by Christina Lauder Published 01/06/2015
She admits: "Years ago, when I first heard about these professional levels of qualification I dismissed the whole idea because I never thought I would need to bother. But now the truth is that each time I gain a qualification or an award I feel completely driven to get another one.
I have discovered that competitions and awards actually serve to drive my creativity. I know that doesn't work for everyone but it certainly does for me. And the added value is that every client of mine has the potential to be a part of the next award win. You never know who's going to walk through the studio door, what they are going to be like and what you might be able to create."
She adds: "I am really proud to gain my Fellowship at The Societies. I spent the whole of last year dreaming about it, thinking about the panel I needed to produce and then planning for it.
"Now it's just such an amazing feeling of accomplishment. I thought the 'high' would have evaporated after about a month but it hasn't." Colin Jones, a director at The Societies tells Litebook: "Christina's Fellowship Award is very well deserved. Fellowship is attained by just 1% of our membership and Christina worked tirelessly to reach this level. She became an Associate four years ago and achieved the ultimate FSWPP honour at The Societies' 2015 Convention."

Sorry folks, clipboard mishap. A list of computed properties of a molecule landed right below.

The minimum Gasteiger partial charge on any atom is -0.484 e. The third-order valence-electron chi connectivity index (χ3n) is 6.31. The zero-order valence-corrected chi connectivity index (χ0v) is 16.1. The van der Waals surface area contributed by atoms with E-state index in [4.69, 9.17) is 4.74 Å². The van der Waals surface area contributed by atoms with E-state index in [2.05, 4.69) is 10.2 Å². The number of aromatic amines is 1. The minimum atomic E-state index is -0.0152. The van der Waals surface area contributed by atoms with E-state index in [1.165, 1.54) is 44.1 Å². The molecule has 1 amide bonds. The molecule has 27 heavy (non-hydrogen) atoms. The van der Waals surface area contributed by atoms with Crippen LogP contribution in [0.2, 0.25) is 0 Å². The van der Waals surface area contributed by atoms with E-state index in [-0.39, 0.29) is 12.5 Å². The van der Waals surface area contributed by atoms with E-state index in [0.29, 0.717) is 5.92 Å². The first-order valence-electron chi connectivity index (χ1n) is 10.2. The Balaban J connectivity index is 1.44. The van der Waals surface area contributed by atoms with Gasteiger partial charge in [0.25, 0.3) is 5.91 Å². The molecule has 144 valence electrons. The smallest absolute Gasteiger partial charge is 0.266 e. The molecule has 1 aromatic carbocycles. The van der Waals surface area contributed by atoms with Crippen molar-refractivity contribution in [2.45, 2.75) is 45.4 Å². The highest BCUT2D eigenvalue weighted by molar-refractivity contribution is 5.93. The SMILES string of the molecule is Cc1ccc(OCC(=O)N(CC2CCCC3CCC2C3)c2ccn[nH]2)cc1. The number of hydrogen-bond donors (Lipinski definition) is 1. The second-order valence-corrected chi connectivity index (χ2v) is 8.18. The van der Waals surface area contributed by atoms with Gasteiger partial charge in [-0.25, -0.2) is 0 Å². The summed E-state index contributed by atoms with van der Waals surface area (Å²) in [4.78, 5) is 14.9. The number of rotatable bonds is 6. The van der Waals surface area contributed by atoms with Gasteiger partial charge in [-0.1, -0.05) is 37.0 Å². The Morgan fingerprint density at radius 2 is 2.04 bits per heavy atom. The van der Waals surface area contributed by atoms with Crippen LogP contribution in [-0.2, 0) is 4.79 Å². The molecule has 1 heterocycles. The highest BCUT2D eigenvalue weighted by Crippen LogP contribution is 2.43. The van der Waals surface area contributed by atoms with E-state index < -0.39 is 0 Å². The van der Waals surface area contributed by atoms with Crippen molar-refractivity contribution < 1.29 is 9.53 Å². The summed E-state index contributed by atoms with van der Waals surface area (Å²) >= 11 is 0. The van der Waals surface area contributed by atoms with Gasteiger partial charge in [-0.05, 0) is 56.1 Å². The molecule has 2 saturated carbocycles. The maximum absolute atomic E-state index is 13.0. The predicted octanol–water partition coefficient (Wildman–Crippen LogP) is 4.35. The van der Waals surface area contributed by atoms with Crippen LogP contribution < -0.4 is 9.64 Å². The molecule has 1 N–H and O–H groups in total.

He adds: "Qualifications like these provide a fantastic opportunity for photographers to gain both professional kudos and priceless feedback on their work. The process of having images critiqued and approved help photographers to self-examine their work to a much higher level."
Christina launched her photographic career just nine years ago. She moved to the UK from Toronto as part of a job transfer in her former commercial world of IT and software sales.
"I left work to have my daughter in 2003 and then found it almost impossible to get back into the IT sector", she reflects.
The fact is I had wanted to be a photographer from eight years old - but in Canada you don't go to university to study photography. I used to think that like actors and rock stars, only a few photographers could ever make a decent living at the profession."
She decided to take the plunge and pick up a camera plus four Bowens monoblocs. "I knew this would be my dream job and if I became a professional social photographer working from a home-based studio, it would afford me sufficient flexibility to be there for my children but still enable me to do what I loved doing."
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